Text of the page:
Run, Swim, Ride: Triple Play for the Lab's Ian Ballantyne

Ian Ballantyne enlarge

Ian Ballantyne will compete in the world championship triathlon in Australia in September 2016. For the 56-mile ride, he will use a 20-speed lightweight carbon fiber bike.

When Ian Ballantyne isn’t busy protecting the Lab’s websites, computer infrastructure and networks from “cyber intrusions,” he will hop on his bicycle and pedal for a few miles. Well, more than a few miles. Afterwards, there’s a good chance he will do [many] laps in the pool, and then put on his running sneakers and hit the pavement not stopping until he knows he has done his best. It’s Ballantyne’s dedication to these three sports that earned him a spot on the competitors’ list for the 2016 World Championship Triathlon.  Ballantyne competed against nearly 2000 overall contestants (110 in his age group) to be selected as one of the 30 from that race to compete in the world competition scheduled to be held in Australia on September 4, 2016. As luck would have it, Ballantyne was born in Australia and says he is looking forward to returning there for the competition.

Ballantyne has participated in many competitions in the northeastern United States over the past seven years, but the upcoming world championship will be his toughest competition.  

“I became interested in doing triathlons a few years ago,” said Ballantyne. “I was swimming in the Lab pool regularly and then I started riding my bike to work, so figured I could add in the running and I’d be doing my own personal triathlon.” He upgraded to a 20-speed, lightweight carbon fiber racing bike, and started training seven days a week.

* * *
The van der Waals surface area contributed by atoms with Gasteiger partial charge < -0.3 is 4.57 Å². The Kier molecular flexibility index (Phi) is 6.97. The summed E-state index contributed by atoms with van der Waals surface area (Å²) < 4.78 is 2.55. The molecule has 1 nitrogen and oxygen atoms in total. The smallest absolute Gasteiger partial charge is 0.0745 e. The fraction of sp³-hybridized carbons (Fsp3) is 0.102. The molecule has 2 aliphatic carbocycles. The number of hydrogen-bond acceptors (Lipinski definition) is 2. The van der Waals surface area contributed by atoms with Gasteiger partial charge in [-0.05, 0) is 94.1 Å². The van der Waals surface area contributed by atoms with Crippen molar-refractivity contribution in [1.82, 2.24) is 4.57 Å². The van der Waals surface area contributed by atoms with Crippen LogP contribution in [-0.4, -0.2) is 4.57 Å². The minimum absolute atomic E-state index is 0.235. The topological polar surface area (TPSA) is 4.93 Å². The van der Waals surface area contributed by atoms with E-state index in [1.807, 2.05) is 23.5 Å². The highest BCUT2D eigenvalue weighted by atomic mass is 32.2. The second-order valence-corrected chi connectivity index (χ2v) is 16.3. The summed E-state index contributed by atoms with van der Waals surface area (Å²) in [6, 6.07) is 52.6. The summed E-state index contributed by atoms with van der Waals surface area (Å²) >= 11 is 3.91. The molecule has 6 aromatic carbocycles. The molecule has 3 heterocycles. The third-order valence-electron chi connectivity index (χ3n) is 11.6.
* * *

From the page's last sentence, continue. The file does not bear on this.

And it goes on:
Ian Ballantyne enlarge

Ian Ballantyne and his wife Joan ride their tandem bike while visiting Paris in 2010. The Champs-Élysées with the Arc de Triomphe is in the background.

Ballantyne rarely takes breaks from his exercise regimen. Even vacations are often bike tours on the tandem bike that he and his wife Joan ride, with the next one planned for early October in Europe. “It’s hard to explain, said Ballantyne, “but the sense of accomplishment and the challenge of competition keeps me training and coming back for more. This world championship promises to be tough, but it will also give me a great feeling of accomplishment. For me, it’s not about where I place, it’s about doing my personal best.”

Good luck Ian.  We’ll be rooting for you next September.

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